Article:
Early in my law enforcement career, I overhead one of my supervisors and a fellow officer discussing a scheme where they would persuade a male to drive erratically to lure the department’s only female officer to conduct a traffic stop on a suspected intoxicated driver. Once stopped, the male was supposed to attack the female officer and teach her a lesson that she did not belong in law enforcement.
There was no shortage of laughs and giggles as the plan was pondered. I don’t know if they truly planned to carry out the unscrupulous act, but I was ostracized by some fellow officers for warning the intended victim. I was thankful that I didn’t let her get hurt. In retrospect, perhaps the male driver is the one who should be thankful that he didn’t get hurt and go to jail.
The following year, I stopped a man for driving under the influence of alcohol. He immediately stumbled from the car and verbally threatened to kick my you-know-what. I am not exactly sure today why I accepted the driver’s invitation, but as I motioned with my hands for him to bring it on, he staggered toward me with arms swinging.
Walking backward around the rear of the patrol car, I opened the passenger side rear door and signaled to my partner to open the opposite door. I climbed into the rear caged compartment with the boisterous drunk on my heels. In one continuous motion, I slid out the other side and closed the door just as my partner maneuvered to close the other door. This stunt infuriated the already agitated drunk, and his verbal crudeness increased when he realized he was trapped.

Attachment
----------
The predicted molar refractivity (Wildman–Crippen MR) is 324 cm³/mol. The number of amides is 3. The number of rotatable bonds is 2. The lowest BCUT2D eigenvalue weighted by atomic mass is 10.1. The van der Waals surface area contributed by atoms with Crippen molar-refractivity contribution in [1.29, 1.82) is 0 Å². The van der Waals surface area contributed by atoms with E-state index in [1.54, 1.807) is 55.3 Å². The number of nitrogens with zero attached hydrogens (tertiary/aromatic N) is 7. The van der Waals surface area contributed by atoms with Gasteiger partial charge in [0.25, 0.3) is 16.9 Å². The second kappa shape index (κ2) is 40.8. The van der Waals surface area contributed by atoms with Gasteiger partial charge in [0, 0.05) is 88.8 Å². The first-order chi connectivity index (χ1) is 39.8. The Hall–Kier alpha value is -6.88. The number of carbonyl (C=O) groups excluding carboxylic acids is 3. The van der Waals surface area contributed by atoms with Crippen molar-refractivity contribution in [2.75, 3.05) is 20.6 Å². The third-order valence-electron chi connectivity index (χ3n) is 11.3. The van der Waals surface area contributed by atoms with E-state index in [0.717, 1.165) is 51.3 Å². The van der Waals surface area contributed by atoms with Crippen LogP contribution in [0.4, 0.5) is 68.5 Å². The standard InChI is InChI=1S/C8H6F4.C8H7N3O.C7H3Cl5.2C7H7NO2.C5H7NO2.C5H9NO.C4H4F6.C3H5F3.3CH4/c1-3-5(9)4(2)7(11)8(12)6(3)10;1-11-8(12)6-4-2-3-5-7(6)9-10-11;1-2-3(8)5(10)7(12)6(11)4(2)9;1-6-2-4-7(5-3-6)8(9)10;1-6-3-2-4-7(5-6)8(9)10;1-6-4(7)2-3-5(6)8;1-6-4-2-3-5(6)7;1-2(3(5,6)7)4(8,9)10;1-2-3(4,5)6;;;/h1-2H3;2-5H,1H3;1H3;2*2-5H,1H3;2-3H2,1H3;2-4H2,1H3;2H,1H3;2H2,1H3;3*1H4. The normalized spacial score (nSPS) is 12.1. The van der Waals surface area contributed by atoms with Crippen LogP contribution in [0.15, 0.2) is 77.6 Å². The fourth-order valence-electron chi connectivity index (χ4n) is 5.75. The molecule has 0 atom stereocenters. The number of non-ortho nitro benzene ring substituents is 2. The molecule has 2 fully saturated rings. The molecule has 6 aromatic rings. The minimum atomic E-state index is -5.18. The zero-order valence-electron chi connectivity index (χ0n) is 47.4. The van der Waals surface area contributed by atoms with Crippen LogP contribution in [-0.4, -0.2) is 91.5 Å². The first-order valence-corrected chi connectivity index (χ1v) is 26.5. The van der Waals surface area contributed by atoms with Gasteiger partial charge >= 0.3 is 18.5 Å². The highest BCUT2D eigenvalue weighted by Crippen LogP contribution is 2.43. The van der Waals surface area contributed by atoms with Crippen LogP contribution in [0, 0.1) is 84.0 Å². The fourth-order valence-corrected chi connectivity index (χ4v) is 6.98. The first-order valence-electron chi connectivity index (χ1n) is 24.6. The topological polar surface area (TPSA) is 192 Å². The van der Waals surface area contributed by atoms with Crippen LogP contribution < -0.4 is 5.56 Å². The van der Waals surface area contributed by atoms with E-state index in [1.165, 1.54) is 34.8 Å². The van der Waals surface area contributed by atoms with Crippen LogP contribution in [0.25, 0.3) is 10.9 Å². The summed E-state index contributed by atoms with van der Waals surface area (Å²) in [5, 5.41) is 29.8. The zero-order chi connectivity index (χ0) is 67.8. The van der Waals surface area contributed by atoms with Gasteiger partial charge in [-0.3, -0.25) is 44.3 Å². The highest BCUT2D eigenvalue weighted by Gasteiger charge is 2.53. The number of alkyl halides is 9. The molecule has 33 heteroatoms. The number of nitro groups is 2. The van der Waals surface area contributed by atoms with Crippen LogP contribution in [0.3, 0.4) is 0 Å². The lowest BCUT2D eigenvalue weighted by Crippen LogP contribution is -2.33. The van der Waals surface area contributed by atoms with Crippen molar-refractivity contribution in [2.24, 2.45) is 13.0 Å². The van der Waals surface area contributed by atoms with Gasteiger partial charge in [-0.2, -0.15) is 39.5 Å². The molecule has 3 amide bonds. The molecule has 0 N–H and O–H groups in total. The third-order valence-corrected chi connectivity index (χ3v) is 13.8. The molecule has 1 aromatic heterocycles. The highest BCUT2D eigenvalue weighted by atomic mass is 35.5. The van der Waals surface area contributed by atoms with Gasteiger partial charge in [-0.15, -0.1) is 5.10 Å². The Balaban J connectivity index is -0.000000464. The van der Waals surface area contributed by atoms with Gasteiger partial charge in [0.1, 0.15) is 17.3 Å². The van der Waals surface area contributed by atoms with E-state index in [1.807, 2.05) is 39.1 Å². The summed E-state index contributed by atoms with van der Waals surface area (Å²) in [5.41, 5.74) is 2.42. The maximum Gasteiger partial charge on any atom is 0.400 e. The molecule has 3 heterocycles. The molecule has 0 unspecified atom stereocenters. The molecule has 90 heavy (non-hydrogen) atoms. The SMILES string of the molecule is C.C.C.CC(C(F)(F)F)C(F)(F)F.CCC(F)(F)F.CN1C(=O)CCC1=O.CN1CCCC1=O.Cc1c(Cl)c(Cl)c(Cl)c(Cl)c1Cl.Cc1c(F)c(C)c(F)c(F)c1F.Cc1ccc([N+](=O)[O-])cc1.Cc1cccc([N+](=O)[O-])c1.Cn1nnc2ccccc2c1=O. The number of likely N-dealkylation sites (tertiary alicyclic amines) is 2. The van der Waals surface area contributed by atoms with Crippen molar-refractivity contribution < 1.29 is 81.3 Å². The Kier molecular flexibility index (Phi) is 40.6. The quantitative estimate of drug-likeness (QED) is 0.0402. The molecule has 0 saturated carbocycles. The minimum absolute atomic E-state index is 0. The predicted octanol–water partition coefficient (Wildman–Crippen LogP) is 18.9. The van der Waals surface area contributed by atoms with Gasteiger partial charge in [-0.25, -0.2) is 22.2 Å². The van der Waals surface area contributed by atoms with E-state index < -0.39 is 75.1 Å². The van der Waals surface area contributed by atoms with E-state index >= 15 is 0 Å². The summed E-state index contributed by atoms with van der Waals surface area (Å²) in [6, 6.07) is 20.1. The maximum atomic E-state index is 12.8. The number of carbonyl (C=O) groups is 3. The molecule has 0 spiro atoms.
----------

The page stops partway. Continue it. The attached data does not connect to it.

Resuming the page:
After a short calming period and the arrival of additional officers, the inebriated man was removed for searching and handcuffing. The event is as amusing today as it was unplanned nearly 40 years ago. It also illustrates that the brain can be mightier than brawn.
The calming effect of some female officers can defuse tense or violent situations. Women can also have a calmative effect on an entire police department. They are more likely to use physical force only after verbal communication is ineffective, but they don’t dawdle when force becomes necessary.
Social change and changes in law have helped women to advance in law enforcement. Today, women make up about 13 percent of law-enforcement officers.
Law enforcement is an ever-changing profession, and one in which women are playing a larger role. Thankfully, we have come a long way since the 1970s.
Charlie Sewell is the Powder Springs chief of police. His column runs occasionally in the Marietta Daily Journal.